An institute for critical education in the South Pacific

A ʻAtenisi picture

Meʻetuʻupaki (2009)

Electronic Encounter

Electronic Encounter is an online dialogue regarding regional research in progress.
EE assumes that those posting entries welcome participation and/or criticism by other scholars of the Pacific.

To post, email maikolo@atenisi.edu.to

In defense of recursive ontology, Amiria Salmond (University of Cambridge) — 15 September 2014

Ontological Anthropology and the Problem of Belief

(authorised excerpt from ASAO post, 14 September 2014)

One point that is perhaps less clear is just how the extrapolation of ontological principles through ethnography (“ontography”) is intended to address the problem of belief … The ontologists maintain that referring to other people’s understandings as “beliefs” inevitably summons distinctions between “knowledge” (the intellectual artefact of empirical experience and/or logic, i.e. demonstrable facts about the world as it really is) and “beliefs” (matters of faith, claims that cannot be subjected to measures of proof accepted by those who define it as such, which indeed may be proven wrong when held to account against those measures). To call a claim a “belief,” then, registers its departure from the secure ontological ground of the world as it really is, casting it out into the realms of the paranormal, the metaphysical, the supernatural: luck, chance and fate at best; at worst error, superstition and nonsense.

The recursive ontologists (among others) thus note the casual ontic violence entailed in dismissing others’ understandings as “mere beliefs” or “cultural perspectives” and attempt to address this by taking a different slice altogether through empirical material generated ethnographically. Refusing on principle to discriminate between their interlocutors’ “beliefs” and “knowledge”, they endeavour to adopt a position of methodological agnosticism when it comes to what really is, “bracketing out” questions of whether or not, e.g. “twins [really] are birds” in favour of questions such as “what might a ‘bird' be if it is also a ‘twin’?” and “do I really understand what’s going on?” The aim is to temporarily entertain (“take seriously”) propositions that might initially appear to the analyst as at best counterintuitive and at worst nonsensical, but which appear to present no such difficulties, logical or otherwise, to their interlocutors. Such attempts (“thought experiments”) are made on the basis that it is more likely that the anthropologist has not properly grasped what is going on than that their interlocutors are speaking metaphorically, are simply wrong, or are the victims of an ideological mystification that only we can see. In this sense the recursive ontologists see themselves as promoting a greater degree of ontological humility … their aim is emphatically not to establish a new animistic ontology revolving around the fetishisation of powerful things. On the contrary, the point is to hold the questions addressed by ontology productively open, as a means of devising new ways of addressing the kinds of difficulties (including material inequalities) that cultural relativism and historical materialism, among other theories, have by and large failed, so far, to resolve.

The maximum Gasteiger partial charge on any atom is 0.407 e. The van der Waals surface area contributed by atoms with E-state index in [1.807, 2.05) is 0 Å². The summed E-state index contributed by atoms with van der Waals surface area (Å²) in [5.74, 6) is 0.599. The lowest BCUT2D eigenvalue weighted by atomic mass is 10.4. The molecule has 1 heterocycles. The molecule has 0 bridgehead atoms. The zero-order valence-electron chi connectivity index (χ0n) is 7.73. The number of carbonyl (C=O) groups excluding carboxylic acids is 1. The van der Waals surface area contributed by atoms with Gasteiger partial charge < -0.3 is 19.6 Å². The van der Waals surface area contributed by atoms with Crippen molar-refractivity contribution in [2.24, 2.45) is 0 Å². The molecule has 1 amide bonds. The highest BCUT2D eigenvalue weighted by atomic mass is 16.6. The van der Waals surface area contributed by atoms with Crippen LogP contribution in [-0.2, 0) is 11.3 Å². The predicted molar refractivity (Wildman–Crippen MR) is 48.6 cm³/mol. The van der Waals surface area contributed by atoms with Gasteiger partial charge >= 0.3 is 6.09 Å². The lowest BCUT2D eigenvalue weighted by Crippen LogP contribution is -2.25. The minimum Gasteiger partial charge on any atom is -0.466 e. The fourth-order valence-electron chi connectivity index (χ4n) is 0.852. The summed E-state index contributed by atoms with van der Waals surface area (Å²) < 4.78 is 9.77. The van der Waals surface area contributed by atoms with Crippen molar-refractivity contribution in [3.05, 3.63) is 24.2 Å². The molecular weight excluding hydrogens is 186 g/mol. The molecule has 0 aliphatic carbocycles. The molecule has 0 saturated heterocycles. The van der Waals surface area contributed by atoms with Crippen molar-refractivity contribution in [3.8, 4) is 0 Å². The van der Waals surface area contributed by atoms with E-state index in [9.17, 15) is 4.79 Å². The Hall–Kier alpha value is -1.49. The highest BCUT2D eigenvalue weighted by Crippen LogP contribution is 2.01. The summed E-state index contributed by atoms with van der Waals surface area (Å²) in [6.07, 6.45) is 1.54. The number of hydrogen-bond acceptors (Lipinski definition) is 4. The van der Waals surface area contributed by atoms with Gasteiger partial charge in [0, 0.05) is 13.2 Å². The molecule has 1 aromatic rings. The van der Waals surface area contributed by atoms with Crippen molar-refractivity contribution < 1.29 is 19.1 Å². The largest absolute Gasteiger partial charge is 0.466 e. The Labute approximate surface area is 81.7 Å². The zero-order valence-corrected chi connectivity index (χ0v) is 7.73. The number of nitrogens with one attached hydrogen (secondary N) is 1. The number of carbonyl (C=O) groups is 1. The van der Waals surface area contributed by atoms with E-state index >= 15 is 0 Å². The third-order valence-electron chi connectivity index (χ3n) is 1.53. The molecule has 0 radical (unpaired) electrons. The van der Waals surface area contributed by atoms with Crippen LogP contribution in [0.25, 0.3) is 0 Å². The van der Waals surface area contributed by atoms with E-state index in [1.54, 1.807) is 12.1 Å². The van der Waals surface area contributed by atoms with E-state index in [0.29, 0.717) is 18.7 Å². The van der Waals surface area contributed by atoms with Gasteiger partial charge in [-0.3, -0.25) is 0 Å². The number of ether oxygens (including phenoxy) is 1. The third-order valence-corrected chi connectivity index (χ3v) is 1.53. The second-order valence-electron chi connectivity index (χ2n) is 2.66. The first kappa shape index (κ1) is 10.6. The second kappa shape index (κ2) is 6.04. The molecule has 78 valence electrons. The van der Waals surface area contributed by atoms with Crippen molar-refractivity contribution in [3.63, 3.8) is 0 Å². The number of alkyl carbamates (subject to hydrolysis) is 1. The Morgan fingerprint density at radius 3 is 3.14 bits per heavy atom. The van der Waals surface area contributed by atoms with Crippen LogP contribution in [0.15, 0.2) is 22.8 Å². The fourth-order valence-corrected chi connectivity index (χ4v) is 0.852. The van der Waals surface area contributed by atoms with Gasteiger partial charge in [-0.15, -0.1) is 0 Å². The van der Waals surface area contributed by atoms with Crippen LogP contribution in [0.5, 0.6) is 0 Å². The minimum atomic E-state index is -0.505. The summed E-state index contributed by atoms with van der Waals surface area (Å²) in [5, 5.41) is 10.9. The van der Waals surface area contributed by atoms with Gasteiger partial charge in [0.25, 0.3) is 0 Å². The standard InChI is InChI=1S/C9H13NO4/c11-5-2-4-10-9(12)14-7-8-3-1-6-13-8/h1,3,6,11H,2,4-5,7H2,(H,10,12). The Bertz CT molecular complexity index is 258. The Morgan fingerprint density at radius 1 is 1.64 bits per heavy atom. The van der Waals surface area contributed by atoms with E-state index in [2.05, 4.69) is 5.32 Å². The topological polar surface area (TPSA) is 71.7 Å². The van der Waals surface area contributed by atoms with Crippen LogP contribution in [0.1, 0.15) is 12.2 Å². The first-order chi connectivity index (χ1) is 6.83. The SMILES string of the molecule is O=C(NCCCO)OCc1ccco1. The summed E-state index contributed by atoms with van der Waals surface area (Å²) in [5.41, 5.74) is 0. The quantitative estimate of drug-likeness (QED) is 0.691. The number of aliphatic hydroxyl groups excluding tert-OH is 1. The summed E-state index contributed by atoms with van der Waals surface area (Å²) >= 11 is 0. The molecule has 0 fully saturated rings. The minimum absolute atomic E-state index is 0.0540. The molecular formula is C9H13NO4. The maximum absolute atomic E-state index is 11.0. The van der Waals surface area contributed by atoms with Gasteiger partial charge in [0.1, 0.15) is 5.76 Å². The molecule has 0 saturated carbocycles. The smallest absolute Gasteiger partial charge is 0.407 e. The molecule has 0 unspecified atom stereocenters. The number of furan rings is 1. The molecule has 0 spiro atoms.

… [One] really must read [those] ontologists … who mobilise … arguments in ways that are deeply engaged in things like the conflict and its aftermath, indigenous projects of cultural and economic revitalisation, and efforts to halt and reverse environmental degradation, etc. – here “uneven ownership of property, the control of violence, the ownership and control of the means for reproducing culture” and so on come to the fore. What unites them is a view that it is not anthropology’s job to arbitrate on what really is, and how things really are (despite what our interlocutors might think and believe). Our job is to elucidate how problems, identities, differences and commonalities can appear differently when approached along different analytic trajectories, and to mobilise these ethnographic insights in developing novel ways of addressing the full range of issues that are grouped under the rubric anthropology.

Amiria Salmond
[Currently based in Brazil, Dr Salmond heads the University of Cambridge's Artefacts of Encounter project. The above excerpt replies to a recent critique of ontological anthropology by Prof Lucas Bessire and Dr David Bond in American Ethnologist (see PUBLICATION: GUEST PUBLICATIONS on this website).]

Response Salmond's prudent compromise, Michael Horowitz ('Atenisi Institute) — 9 October 2014


The debate regarding ontological anthropology may be reduced to the following query: is the wisdom of non-modern perspective fundamentally – or only randomly – wiser than the knowledge of modern perspective?